Had it been adopted by the seven-member, unelected board, the mandate would have required that 51 percent of new car sales in Maine be comprised of EVs by model year 2028 and 82 percent by model year 2032. This despite only one percent of consumers currently choosing to buy electric cars.

I am not against electric vehicles, it should be a consumer choice, not a government mandate that regulates lower cost, gas-powered vehicles out of existence.

Legislators are now in the process of closing the statutory loophole that allowed 150 extremists to initiate adoption of devastating rule of this kind by the BEP without a vote from the legislature.

Bill to Require Legislative Approval for New Motor Vehicle Emissions Rules Passes Committee

Following the 4-2 vote by Maine’s Board of Environmental Protection turning down a proposed electric vehicle mandate, a bill to require legislative approval for such changes was passed unanimously out of Committee. LD 2261 will require that rules regarding new motor vehicle emission standards, including rules to establish zero-emission requirements, are “major substantive” and must be approved by Maine’s Legislature.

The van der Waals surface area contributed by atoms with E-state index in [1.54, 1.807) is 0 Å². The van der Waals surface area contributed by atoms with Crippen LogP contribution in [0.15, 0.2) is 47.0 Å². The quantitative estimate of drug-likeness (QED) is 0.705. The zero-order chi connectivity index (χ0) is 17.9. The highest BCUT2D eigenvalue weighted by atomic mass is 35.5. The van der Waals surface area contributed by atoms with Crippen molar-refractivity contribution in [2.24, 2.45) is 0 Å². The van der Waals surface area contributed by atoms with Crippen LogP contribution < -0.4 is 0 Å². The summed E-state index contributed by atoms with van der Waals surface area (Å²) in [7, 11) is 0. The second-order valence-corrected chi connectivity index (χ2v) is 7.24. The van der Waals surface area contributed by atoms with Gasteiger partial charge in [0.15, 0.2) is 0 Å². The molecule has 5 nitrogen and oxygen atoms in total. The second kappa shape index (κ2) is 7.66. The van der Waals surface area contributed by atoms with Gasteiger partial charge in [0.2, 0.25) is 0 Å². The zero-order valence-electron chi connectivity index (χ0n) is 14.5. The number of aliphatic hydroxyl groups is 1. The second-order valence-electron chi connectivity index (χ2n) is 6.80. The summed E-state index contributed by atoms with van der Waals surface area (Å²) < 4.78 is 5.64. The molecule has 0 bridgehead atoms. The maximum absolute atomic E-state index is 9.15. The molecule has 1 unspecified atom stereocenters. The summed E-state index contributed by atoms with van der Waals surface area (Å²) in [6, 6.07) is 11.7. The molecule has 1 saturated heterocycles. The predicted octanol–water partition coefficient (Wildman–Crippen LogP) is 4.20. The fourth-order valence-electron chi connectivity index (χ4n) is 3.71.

I am hopeful this bill will become law. Major decisions of this kind need to include the public directly, or through their elected representatives.

Maine’s voice in presidential elections may be reduced

The Electoral College is a constitutional provision that ensures that small states, like Maine, have a voice in selecting the President of the United States. Because of that provision, Maine has received attention from presidential candidates. A move to circumvent the Constitution by surrendering Maine’s voice through an interstate compact is underway.

The National Popular Vote Interstate Compact, if approved by Maine lawmakers, would award the state’s four electoral votes to whichever candidate garners the most popular votes nationwide, irrespective of who the majority of Mainers voted for at the ballot box.